It’s the middle of the day. You are coming from one work meeting and on your way to another. You go down the subway stairs. A train is pulling in as you swipe your Metro-card. It’s not packed, but there are people.
You take a seat in a row of four seats to the left of the door. There is one other person sitting in the row. She is wearing a black niqab. There is an empty seat between the two of you. All that’s visible is her eyes. Not even her eye-brows or nose. You notice her feet. She’s wearing shoes that don’t have laces. They are not masculine or feminine and they are large. Grandma what big feet you have….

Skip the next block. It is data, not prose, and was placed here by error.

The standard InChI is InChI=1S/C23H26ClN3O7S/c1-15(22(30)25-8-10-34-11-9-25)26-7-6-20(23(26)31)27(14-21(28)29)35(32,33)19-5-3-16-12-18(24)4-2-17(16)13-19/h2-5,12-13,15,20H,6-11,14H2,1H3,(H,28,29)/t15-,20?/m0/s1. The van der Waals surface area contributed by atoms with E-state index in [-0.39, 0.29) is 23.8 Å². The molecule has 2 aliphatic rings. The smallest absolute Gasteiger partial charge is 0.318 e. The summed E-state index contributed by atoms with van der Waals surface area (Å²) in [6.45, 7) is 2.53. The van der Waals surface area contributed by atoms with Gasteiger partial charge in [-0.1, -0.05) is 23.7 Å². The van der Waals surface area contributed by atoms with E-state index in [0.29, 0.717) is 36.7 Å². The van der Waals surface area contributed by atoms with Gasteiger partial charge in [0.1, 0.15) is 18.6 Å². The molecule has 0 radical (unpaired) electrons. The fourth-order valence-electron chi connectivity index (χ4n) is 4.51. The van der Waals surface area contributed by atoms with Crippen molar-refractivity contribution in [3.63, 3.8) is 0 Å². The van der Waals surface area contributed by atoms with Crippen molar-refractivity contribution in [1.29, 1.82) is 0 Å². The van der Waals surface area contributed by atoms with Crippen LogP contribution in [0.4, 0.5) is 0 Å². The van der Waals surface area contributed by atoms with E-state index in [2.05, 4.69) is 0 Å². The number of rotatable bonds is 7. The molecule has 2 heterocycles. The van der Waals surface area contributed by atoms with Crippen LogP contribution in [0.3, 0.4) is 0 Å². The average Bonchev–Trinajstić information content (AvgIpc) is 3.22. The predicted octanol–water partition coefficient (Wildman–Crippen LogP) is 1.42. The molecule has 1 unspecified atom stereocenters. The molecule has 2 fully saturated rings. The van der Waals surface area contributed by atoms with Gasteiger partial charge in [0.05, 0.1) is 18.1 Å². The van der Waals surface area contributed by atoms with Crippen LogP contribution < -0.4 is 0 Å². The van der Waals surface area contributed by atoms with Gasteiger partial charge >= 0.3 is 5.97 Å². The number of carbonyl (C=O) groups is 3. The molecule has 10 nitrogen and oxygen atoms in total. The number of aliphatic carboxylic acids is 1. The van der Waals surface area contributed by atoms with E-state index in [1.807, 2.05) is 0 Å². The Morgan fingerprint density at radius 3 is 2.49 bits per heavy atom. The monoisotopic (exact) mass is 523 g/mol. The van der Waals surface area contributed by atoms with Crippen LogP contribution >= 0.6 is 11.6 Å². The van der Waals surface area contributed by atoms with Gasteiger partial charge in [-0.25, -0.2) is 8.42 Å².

You don’t want to stare, but you look to the side and see what you can of the face. Plump bit of cheek. Dark copper skin. No make-up, no mascara. It’s hard to tell with only this side view, but there’s nothing “womanly” about what you see. Her body too is so covered it’s hard to make out the shape. She has a bag — it’s not a purse, more like a small briefcase with a zipper. You feel a weight in your legs like when you suddenly can’t move in a dream when something bad is about to happen.
She pulls a small leather-bound book from the bag and opens it. The print is Arabic and the borders are very elaborate. She looks like she is praying. You notice her hands holding the book. Her hands are unadorned and quite big. Suddenly you think of the phrase from that old TV show. Man hands.
The train pulls into the next stop. What do you do?